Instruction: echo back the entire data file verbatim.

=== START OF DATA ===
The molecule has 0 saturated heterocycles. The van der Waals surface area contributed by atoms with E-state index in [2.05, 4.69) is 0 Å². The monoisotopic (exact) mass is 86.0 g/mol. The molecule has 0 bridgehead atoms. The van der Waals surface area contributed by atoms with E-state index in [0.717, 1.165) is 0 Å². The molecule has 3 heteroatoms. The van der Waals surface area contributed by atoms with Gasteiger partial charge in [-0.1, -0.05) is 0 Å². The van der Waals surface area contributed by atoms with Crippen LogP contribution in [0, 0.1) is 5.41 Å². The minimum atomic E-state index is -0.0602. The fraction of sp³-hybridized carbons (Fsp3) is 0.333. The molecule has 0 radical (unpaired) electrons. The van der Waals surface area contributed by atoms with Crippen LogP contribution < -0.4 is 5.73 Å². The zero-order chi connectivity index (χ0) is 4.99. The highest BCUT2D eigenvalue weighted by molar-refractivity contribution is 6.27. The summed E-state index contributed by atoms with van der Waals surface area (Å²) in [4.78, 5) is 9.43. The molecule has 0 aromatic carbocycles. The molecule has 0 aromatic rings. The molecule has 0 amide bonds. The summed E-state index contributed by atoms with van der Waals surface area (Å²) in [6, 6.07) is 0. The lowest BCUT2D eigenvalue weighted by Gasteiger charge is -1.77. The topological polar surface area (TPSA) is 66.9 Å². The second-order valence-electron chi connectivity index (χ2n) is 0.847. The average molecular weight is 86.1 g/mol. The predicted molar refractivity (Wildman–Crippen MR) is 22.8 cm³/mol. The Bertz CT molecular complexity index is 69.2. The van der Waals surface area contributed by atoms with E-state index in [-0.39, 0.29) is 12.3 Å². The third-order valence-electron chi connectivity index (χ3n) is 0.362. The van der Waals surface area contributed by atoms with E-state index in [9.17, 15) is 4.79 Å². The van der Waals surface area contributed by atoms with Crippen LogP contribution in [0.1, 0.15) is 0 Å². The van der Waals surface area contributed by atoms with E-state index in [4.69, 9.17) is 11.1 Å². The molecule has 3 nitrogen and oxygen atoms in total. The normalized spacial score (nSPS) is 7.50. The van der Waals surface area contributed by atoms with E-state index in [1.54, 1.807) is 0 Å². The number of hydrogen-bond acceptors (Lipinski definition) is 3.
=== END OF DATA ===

The molecule has 0 saturated heterocycles. The van der Waals surface area contributed by atoms with E-state index in [2.05, 4.69) is 0 Å². The monoisotopic (exact) mass is 86.0 g/mol. The molecule has 0 bridgehead atoms. The van der Waals surface area contributed by atoms with E-state index in [0.717, 1.165) is 0 Å². The molecule has 3 heteroatoms. The van der Waals surface area contributed by atoms with Gasteiger partial charge in [-0.1, -0.05) is 0 Å². The van der Waals surface area contributed by atoms with Crippen LogP contribution in [0, 0.1) is 5.41 Å². The minimum atomic E-state index is -0.0602. The fraction of sp³-hybridized carbons (Fsp3) is 0.333. The molecule has 0 radical (unpaired) electrons. The van der Waals surface area contributed by atoms with Crippen LogP contribution < -0.4 is 5.73 Å². The zero-order chi connectivity index (χ0) is 4.99. The highest BCUT2D eigenvalue weighted by molar-refractivity contribution is 6.27. The summed E-state index contributed by atoms with van der Waals surface area (Å²) in [4.78, 5) is 9.43. The molecule has 0 aromatic carbocycles. The molecule has 0 aromatic rings. The molecule has 0 amide bonds. The summed E-state index contributed by atoms with van der Waals surface area (Å²) in [6, 6.07) is 0. The lowest BCUT2D eigenvalue weighted by Gasteiger charge is -1.77. The topological polar surface area (TPSA) is 66.9 Å². The second-order valence-electron chi connectivity index (χ2n) is 0.847. The average molecular weight is 86.1 g/mol. The predicted molar refractivity (Wildman–Crippen MR) is 22.8 cm³/mol. The Bertz CT molecular complexity index is 69.2. The van der Waals surface area contributed by atoms with E-state index in [-0.39, 0.29) is 12.3 Å². The third-order valence-electron chi connectivity index (χ3n) is 0.362. The van der Waals surface area contributed by atoms with E-state index in [9.17, 15) is 4.79 Å². The van der Waals surface area contributed by atoms with Crippen LogP contribution in [0.1, 0.15) is 0 Å². The van der Waals surface area contributed by atoms with E-state index in [4.69, 9.17) is 11.1 Å². The molecule has 3 nitrogen and oxygen atoms in total. The normalized spacial score (nSPS) is 7.50. The van der Waals surface area contributed by atoms with E-state index in [1.54, 1.807) is 0 Å². The number of hydrogen-bond acceptors (Lipinski definition) is 3.